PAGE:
Did Rocco use flats in the old days?

Discussion in 'Strings [BG]' started by tommybass64, Dec 21, 2013.

  1. tommybass64


    Jun 23, 2008
    Okay,I've scanned through quite a few threads but can't come up with a definitive answer...I've listened to "East Bay Grease" ,TOP's first album through headphones a few times recently. To me Rocco's tone sounds very full,kinda thuddy,like flatwounds....I've read he only uses rounds....Maybe in the old days he used flats,then switched to rounds? How many companies made roundwound strings circa 1970....Rotosound,Fender,maybe GHS ?....Maybe Rocco used heavy rounds with high action and had a very resonant P-bass,so the tone was more flatwound-like,if that makes any sense....Course,I know Rocco plays very strongly with a heavy hand,which could account for a lot...Another question,I just got got the TOP Live At Iowa State DVD. Rocco played a Mocha colored Fender P-bass with a maple neck...Could this be Paul Jackson's old Fender P,the one pictured on the "Headhunters" CD? I know Rocco has said he has a Fender P-bass that Paul gave him...Sorry, it's a rainy Saturday and I'm bored...
  2. tommybass64


    Jun 23, 2008
    OK,a whole week and no replies...well,I'd be satisfied knowing which roundwound strings he used....I've heard Dean Markley,I just don't know which specific strings...I know he uses his sig. half rounds now,but I want to stay with rounds for slap 'n pop when I need it...Rocco got a great warm full tone on "Children Of The Earth",just wondering which strings produce a similar vibe...ampwise,I'm guessing Rocco used an SVT like everyone else....Wishing Rocco the best in my thoughts as he's facing some health issues...
  3. MR PC

    MR PC

    Dec 1, 2007
    Maybe rounds. Maybe flats. With his left muting hand technique, either would work fine, especially with the old SVT. Frankly, some of those guys were so deep into music and heroin at the time, I doubt that minute details like string brands really were very important.
  4. tommybass64


    Jun 23, 2008
    Point taken....So probably a Fender AVRI '62 Precision with rounds or flats,and an SVT with the 8x10 cab would get me close ...I've heard Rocco may have used an Ampeg B-15 in the studio as well....Thanks for the reply...
  5. paparoof

    paparoof Supporting Member

    Apr 27, 2011
    fEARful koolaid drinker
    Do a search on the same question, but for John Paul Jones instead of Rocco. Lots and lots of discussion about that question. Same time period, sure sound like flats to me, but JPJ swears he only played rounds at the time.

    I believe a big cause of this confusion is that the stuido engineers of the time were used to the flatwound sound so they were still EQ'ing for that sound. Roll off the highs, boost the low-mids, mic the cab, rounds end up sounding more like flats.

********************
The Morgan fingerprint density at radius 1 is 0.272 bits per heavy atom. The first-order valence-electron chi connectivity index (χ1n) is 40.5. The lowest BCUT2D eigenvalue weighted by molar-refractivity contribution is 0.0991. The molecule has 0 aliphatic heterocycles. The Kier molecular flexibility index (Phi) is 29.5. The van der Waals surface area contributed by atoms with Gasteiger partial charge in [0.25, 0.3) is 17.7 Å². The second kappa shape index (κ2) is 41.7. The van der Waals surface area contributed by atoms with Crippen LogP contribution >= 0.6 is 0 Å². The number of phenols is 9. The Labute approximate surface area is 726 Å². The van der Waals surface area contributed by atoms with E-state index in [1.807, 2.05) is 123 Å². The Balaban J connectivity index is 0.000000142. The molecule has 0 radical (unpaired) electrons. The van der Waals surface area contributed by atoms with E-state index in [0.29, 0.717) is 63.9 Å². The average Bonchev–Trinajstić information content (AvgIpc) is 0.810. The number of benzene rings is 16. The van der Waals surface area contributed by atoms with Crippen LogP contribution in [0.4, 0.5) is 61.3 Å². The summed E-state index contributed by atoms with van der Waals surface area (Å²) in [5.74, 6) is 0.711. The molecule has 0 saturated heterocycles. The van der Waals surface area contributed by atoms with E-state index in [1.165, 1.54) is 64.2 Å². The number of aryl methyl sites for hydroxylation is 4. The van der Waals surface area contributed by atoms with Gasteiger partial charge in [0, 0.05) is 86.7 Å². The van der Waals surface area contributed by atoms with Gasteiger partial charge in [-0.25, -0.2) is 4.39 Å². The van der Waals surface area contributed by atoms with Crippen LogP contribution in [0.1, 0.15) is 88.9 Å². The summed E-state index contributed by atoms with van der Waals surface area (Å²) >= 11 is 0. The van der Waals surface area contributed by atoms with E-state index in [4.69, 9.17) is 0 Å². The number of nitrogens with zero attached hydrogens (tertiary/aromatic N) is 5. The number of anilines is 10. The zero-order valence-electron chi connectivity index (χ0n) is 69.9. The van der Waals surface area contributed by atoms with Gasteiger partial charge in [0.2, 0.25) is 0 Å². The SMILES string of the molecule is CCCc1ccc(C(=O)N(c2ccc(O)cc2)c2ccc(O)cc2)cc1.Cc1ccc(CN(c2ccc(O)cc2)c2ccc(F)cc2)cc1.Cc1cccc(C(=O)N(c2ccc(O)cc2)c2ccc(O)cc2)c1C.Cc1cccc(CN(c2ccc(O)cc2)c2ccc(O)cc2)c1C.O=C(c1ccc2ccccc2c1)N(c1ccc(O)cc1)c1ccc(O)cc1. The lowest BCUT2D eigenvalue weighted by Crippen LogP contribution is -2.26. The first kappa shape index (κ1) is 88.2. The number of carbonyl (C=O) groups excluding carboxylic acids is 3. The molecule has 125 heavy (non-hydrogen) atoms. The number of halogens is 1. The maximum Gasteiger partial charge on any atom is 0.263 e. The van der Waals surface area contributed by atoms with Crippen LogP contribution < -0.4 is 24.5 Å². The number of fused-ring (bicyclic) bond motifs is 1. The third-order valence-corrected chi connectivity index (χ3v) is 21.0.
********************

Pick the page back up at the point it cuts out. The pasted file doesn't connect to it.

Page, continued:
Combine this with the technique based answers above and there ya go.
  6. tommybass64


    Jun 23, 2008
    OK,that makes sense,I know Rocco dug a more vintage tone ala Duck Dunn for instance....I know raising the action on a bass can also have a big effect on string tension and tone. I've heard Rocco uses higher action,so I'll raise mine a bit and work on gaining some speed and accuracy with the higher action...it's amazing how fast Rocco, and Mars Cowling also,can play with high action and beefy strings...(.105's..?)
  7. MR PC

    MR PC

    Dec 1, 2007
    He used a 57 P Bass in the early days. Those instruments are famous for having a very aggressive and bright tone, even with flats.
  8. tommybass64


    Jun 23, 2008
    A '57 P-bass...cool....can't find more vintage tone than that...I've noticed Rocco seems to play basses with maple fretboards a lot. Having one in the arsenal is a good idea and a good excuse for buying another P-bass...:D
  9. DingoBlues


    Dec 17, 2006
    SF Bay Area
    East Bay Grease is a great album. I got a copy in 1970 and wore it out. Sure sounds to my old ears like a P bass strung with heavy flats. Always loved the melodic bass line on "Sparkling in the Sand". I saw them live in 72 but can't remember any specifics on his gear at that show.

    His web site http://www.roccoprestia.com indicates he's presently using strings made by MJC Ironworks in San Jose, CA.

    Also, anyone who wants to help fund Rocco's kidney transplant can donate using a PayPal link on his page.

    OP - If you like TOP check out the first Cold Blood album with fellow bay area bassist Rod Ellicott. Super fat, funky tone only using a pick to get a more percussive attack.
  10. chadds


    Mar 18, 2000
    I saw Cold Blood's first album tour. He was using a Hofner Beatle.
    Rounds can sound like flats. You're not stuck with a Chris Squire early Yes tone.:)
    In fact rounds could deliver live, the highs and complicated mids you hear from flats in sessions.
  11. jasper383

    jasper383 Supporting Member

    Dec 5, 2004
    Durham NC
    I have some Bass Player magazines from the early 2000s and he was endorsing the regular Fender nickel plated rounds 45-105. You can't get those anymore, but nickel rounds it was at the time.

    I think he sounds very much alike over the years regardless of the strings.
  12. ugly_bassplayer


    Jan 21, 2009
    Rocco will always sound like Rocco, his technique is so unique that he will always get his sound regardless.
  13. Nice trend! Even more for me to learn!
  14. Root 5

    Root 5

    Nov 25, 2001
    I agree. A very nice, mellow 'flat-like' tone can be had by playing with the onboard controls, amp settings, and technique.